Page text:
This is for all the Ulysses nerds out there.
- I made this. I wrote all the stories, compiled all the images, and conducted the layout all by myself without breaking a computer or anything.
- This was my final.
- I am proud of it.
It’s been ages, I know. I feel terrible for staggering so badly and that I at least owe the people who read this some kind of explanation.
School has taken over my life. Worse than usual. I don’t know if I’ve mentioned it on here before, but this is the worst semester of my life. School is kind of kicking my ass – well, I’m not doing badly, but I have to work much harder than I ever have before, and to be completely honest, I hate it.
Double majoring is a blessing and a curse at the same time. I love being able to look at different styles of writing from other perspectives. It actually gives me a huge edge in my classes. Then there’s the bad side – because I have two majors, I have to split my priorities. When I’m really busy, I’ll work on something for one class for about 20 minutes and then grab my other notebook. It kind of sucks, especially when four drastically different projects get thrown at me.
But I won’t complain about school anymore today. At least not here.
Since I’ve left this dry for the equivalent of a semester, I’ll try to give you a few updates. There are a couple things I have actually managed to stick to. Here are the more important things going on:
But… I should probably back away from my laptop. Even though I am trying to apologize and make amends for skimping so hard lately, I’m also procrastinating a little and kind of have two huge projects due on noon on Tuesday. You know, just 3000 words to write, no big deal (okay, I lied about complaining.) But one of those projects might end up on here, because if everything goes according to plan, it’s going to be an awesome story about the increasing popularity of bacon in high-end restaurants, desserts, and culture. Yeah. Hopefully.
Hopefully I’ll have more time to write things soon. And if I don’t and the world decides to hate me, at least there’s always Christmas break to look forward to. Brace yourselves: My Big Fat Iranian Christmas is approaching.
Oh, the I’m-back-at-school-and-have-no-motivation-but-extreme-anxiety-and-I’m-always-tired blues are here once again. They’ve actually been here for a while. How long ago did school start? Three weeks? Okay, then I’ve been in a funk for two weeks.
Despite how intensely I hate schoolwork, things are going pretty well. Actually, scratch that. School is terrifying me. But outside of school? Yeah, things are good. I’ve become addicted to Gossip Girl, so that should fill any void I’m feeling in my life. I joined a paper, so people besides my Facebook friends are reading my work. My highly offensive and hilarious work that will probably come back to bite me one day. Whatever – clips are clips, and I finally feel like there’s some purpose in my life.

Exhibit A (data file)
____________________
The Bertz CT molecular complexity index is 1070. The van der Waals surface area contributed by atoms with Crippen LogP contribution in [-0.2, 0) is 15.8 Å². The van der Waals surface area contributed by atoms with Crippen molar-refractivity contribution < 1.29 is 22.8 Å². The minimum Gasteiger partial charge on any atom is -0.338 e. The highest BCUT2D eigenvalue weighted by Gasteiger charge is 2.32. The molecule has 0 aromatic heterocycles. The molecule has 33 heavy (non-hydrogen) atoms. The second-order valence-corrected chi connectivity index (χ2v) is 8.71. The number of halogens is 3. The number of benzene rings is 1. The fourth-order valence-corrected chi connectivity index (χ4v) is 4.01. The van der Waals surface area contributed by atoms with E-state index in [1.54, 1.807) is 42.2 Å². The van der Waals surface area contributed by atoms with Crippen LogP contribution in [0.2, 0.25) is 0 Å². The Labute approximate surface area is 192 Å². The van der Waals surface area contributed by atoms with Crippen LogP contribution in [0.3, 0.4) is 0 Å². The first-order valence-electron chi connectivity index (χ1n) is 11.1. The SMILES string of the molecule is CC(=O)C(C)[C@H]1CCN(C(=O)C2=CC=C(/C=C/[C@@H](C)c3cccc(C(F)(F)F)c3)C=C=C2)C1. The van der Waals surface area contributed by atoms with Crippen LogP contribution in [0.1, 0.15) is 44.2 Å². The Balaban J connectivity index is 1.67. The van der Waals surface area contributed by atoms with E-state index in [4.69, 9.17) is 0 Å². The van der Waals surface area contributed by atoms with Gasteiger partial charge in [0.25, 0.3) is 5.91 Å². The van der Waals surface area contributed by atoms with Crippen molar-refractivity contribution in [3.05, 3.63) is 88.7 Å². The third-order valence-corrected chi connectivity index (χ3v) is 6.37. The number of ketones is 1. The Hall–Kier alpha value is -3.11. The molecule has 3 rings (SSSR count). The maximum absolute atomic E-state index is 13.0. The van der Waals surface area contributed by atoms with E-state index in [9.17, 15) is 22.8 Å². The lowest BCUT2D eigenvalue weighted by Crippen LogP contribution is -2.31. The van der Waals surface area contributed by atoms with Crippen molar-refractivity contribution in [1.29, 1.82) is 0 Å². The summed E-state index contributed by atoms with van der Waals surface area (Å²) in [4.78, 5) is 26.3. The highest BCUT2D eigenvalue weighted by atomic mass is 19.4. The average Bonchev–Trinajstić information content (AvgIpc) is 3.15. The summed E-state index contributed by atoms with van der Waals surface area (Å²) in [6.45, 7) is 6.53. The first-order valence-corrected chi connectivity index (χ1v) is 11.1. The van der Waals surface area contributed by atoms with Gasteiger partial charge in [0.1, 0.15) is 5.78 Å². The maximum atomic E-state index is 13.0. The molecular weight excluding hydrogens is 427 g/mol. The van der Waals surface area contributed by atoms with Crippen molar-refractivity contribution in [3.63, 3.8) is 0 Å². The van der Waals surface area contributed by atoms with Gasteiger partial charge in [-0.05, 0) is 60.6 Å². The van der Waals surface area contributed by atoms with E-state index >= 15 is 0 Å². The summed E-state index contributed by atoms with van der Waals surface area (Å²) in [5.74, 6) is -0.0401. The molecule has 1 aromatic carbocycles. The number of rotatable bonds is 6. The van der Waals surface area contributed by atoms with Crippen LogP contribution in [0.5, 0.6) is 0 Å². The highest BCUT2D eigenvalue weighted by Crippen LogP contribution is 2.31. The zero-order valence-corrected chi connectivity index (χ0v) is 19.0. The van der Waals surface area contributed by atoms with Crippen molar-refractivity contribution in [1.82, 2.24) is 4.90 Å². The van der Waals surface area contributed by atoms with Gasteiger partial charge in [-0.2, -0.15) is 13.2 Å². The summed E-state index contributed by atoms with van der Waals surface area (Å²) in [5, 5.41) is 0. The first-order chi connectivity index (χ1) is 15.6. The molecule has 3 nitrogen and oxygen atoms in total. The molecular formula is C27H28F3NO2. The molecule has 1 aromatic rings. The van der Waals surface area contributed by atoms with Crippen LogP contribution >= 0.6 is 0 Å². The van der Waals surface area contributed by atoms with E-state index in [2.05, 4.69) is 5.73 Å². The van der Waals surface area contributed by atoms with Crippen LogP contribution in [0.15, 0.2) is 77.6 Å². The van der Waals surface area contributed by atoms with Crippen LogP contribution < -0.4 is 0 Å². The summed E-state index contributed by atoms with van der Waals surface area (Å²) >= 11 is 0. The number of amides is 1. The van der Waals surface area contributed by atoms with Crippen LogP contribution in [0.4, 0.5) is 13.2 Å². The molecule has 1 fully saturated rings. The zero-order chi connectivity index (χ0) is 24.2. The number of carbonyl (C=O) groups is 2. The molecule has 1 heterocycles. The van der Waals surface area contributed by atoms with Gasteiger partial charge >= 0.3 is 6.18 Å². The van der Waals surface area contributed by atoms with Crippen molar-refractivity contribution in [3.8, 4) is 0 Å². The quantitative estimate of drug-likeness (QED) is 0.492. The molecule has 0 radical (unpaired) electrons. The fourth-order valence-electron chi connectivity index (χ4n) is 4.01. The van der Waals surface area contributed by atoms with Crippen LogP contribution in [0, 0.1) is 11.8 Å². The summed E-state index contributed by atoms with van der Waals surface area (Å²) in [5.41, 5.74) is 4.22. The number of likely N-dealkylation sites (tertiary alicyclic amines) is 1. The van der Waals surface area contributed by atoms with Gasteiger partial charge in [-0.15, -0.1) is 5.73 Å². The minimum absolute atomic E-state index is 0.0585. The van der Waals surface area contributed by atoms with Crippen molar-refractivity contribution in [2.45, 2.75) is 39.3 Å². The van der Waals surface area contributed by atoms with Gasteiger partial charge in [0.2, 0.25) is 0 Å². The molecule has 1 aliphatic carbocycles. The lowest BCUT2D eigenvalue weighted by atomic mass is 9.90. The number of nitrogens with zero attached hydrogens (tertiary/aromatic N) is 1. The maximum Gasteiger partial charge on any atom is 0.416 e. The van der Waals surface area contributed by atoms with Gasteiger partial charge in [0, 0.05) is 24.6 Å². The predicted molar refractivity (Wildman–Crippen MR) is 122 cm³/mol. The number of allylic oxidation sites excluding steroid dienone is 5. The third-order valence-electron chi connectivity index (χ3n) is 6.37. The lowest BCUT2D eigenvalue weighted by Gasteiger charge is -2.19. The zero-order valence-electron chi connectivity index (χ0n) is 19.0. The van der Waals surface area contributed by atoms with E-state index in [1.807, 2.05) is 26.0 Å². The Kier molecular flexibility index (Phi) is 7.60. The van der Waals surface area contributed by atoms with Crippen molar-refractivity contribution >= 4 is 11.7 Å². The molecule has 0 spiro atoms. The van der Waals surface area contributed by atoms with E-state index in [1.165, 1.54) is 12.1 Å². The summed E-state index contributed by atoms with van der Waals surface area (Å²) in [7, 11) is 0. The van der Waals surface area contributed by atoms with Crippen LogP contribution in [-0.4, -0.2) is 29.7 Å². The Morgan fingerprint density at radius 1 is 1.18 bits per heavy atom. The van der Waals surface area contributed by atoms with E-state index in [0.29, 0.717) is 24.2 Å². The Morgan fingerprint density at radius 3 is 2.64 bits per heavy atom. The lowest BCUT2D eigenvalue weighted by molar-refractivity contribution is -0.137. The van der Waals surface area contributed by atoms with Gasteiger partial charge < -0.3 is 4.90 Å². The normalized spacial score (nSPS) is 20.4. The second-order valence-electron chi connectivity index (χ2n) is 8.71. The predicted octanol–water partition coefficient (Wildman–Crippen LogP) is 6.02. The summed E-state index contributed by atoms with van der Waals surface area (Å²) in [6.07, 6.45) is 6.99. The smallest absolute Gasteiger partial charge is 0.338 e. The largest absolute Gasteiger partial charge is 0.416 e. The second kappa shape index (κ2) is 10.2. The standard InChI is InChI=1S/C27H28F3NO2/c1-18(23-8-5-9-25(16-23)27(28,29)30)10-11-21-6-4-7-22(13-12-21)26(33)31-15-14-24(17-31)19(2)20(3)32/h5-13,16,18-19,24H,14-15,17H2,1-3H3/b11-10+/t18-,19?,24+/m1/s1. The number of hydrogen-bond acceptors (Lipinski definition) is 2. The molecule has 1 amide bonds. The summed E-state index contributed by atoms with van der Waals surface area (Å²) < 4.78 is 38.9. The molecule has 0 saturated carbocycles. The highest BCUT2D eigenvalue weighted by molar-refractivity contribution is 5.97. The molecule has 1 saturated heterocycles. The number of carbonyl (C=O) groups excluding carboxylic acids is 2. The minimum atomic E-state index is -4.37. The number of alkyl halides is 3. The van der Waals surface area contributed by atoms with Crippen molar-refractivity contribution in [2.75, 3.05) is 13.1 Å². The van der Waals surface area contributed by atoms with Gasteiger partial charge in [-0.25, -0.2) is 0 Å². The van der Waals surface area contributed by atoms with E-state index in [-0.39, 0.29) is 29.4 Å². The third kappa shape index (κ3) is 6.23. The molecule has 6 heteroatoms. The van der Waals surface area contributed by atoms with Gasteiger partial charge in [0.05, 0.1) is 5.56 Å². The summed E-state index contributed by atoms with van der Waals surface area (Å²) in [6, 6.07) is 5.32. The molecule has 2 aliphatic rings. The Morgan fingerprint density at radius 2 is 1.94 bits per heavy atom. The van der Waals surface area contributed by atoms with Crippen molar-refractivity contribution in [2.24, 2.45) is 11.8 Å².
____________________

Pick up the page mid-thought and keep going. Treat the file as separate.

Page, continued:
So if things are going well, then why am I making new expectations for myself? Well, firstly it’s because I’m 20 now, and there are things I’ve just got to learn to do, like cooking. There’s so much more to food than just heating it up and putting sauce or cheese on top, and since I’m such an avid fan of Real Simple already, I’d like to get to the point where I can actually follow a recipe without fucking something up.
I’ve also been anxious as hell because I already feel like I can’t keep up with school. I kind of suffer from this scheduling problem where I don’t consider the consequences – and the workload, in particular – of the classes I sign up for. I just love to make things complicated, and working on two degrees at once is becoming an issue for the first time. What becomes a priority? How can I choose between my two great loves? And no, I’m not copping out and declaring a minor instead – I was born to be an English major… it just happens that I was born to be a journalism major too.
If I can get off my ass and sort things out, school won’t be as much of a problem. My anxieties are easy to fix. All I have to do is act now. God, I sound just like my dad. I didn’t mean to ramble on so much.
Anyway, here are some things I’m aiming to do:
I’m feeling good about these – and I’m not stressed, like I usually would be, and that’s amazing. I didn’t just set goals that will help me out tremendously. I set realistic goals, and I didn’t set an insane amount of them.
I’m fairly confident I can do this, and that makes me feel safe. It makes me feel great.
Never did I think I would be one of those annoying people handing something out at the Tate Plaza. Even though I walk by that place almost every day, I still only associate it with flyers for events I have no interest in attending, co-ed honor fraternity booths, and the annual Abortionplex. Now that I’m writing for a paper, though, I feel obligated to help out with anything as much as possible (could that be passion and dedication I’m feeling?), and one of those things I found myself helping out with was distributing papers on Friday.
And you know what? It actually went pretty well. I thought it would be difficult to be one of those annoying Tate stalkers, but it was actually one of the easiest things I’ve ever done. And I liked that, because easy things are just so much better.
Here’s what I learned (sorry, I can’t make the bullets work today):
Freshmen will always take whatever you’re handing out, especially this early in the year – they just don’t know any better! It’s also useful to scan the area for people who show signs of social anxiety or easy intimidation. They’ll take whatever you’re handing out so you’ll just leave them alone and they can reach their destination. This also works well with high schoolers who are touring campus, but beware of families if you’re handing out something that might offend a conservative mother.
Don’t approach anyone who is talking on the phone or has a full set of hands. You’re wasting your time and being a great inconvenience. Also, make sure you don’t approach the couple that is fighting and possibly breaking up. It’s just a little awkward.
If you’ve got a great manipulative skill, like charisma or flirting, take full advantage of it. It’s not like you’re using your powers for evil.
Wander around a little. Walk up to a congested place and try handing out things to people in that area. There’s this bus stop right next to the Tate Plaza that’s always crowded with people waiting for the Orbit bus, which isn’t always reliable because everybody on campus happens to ride that bus. It turned out to be a good place to hand out papers, because lots of people were waiting.
Approach anyone who looks bored. This is an especially good idea if you’re around a booth. Make a deal with the other people handing out things! Give them your goods in exchange for theirs. Everybody wins!
Be nice than you’ve ever been before. Say thank you to everybody who took something from you, and still try to be nice to anyone who turned you down.